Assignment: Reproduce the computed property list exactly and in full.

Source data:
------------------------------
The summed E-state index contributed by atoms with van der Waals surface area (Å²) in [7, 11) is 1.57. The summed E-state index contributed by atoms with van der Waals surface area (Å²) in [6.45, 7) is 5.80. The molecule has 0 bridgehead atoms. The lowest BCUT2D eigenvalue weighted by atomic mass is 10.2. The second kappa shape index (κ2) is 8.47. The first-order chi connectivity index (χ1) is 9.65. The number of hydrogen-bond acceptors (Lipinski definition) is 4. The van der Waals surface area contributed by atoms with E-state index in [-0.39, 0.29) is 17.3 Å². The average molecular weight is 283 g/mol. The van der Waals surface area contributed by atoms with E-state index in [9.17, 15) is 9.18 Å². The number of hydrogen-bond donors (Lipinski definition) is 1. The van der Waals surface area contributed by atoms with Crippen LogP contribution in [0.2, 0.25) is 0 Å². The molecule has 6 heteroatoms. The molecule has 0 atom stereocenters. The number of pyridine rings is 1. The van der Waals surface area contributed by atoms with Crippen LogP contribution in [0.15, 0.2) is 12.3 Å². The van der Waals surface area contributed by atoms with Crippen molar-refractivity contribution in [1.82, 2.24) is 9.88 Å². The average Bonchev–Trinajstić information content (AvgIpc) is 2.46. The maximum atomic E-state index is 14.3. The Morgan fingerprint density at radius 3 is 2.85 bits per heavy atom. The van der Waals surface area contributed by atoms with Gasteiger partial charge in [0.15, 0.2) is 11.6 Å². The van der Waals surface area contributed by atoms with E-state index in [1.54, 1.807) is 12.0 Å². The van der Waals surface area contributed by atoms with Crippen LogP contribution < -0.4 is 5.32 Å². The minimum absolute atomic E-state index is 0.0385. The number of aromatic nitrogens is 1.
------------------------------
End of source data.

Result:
The summed E-state index contributed by atoms with van der Waals surface area (Å²) in [7, 11) is 1.57. The summed E-state index contributed by atoms with van der Waals surface area (Å²) in [6.45, 7) is 5.80. The molecule has 0 bridgehead atoms. The lowest BCUT2D eigenvalue weighted by atomic mass is 10.2. The second kappa shape index (κ2) is 8.47. The first-order chi connectivity index (χ1) is 9.65. The number of hydrogen-bond acceptors (Lipinski definition) is 4. The van der Waals surface area contributed by atoms with E-state index in [-0.39, 0.29) is 17.3 Å². The average molecular weight is 283 g/mol. The van der Waals surface area contributed by atoms with E-state index in [9.17, 15) is 9.18 Å². The number of hydrogen-bond donors (Lipinski definition) is 1. The van der Waals surface area contributed by atoms with Crippen LogP contribution in [0.2, 0.25) is 0 Å². The molecule has 6 heteroatoms. The molecule has 0 atom stereocenters. The number of pyridine rings is 1. The van der Waals surface area contributed by atoms with Crippen LogP contribution in [0.15, 0.2) is 12.3 Å². The van der Waals surface area contributed by atoms with Crippen molar-refractivity contribution in [1.82, 2.24) is 9.88 Å². The average Bonchev–Trinajstić information content (AvgIpc) is 2.46. The maximum atomic E-state index is 14.3. The Morgan fingerprint density at radius 3 is 2.85 bits per heavy atom. The van der Waals surface area contributed by atoms with Gasteiger partial charge in [0.15, 0.2) is 11.6 Å². The van der Waals surface area contributed by atoms with E-state index in [1.54, 1.807) is 12.0 Å². The van der Waals surface area contributed by atoms with Crippen LogP contribution < -0.4 is 5.32 Å². The minimum absolute atomic E-state index is 0.0385. The number of aromatic nitrogens is 1.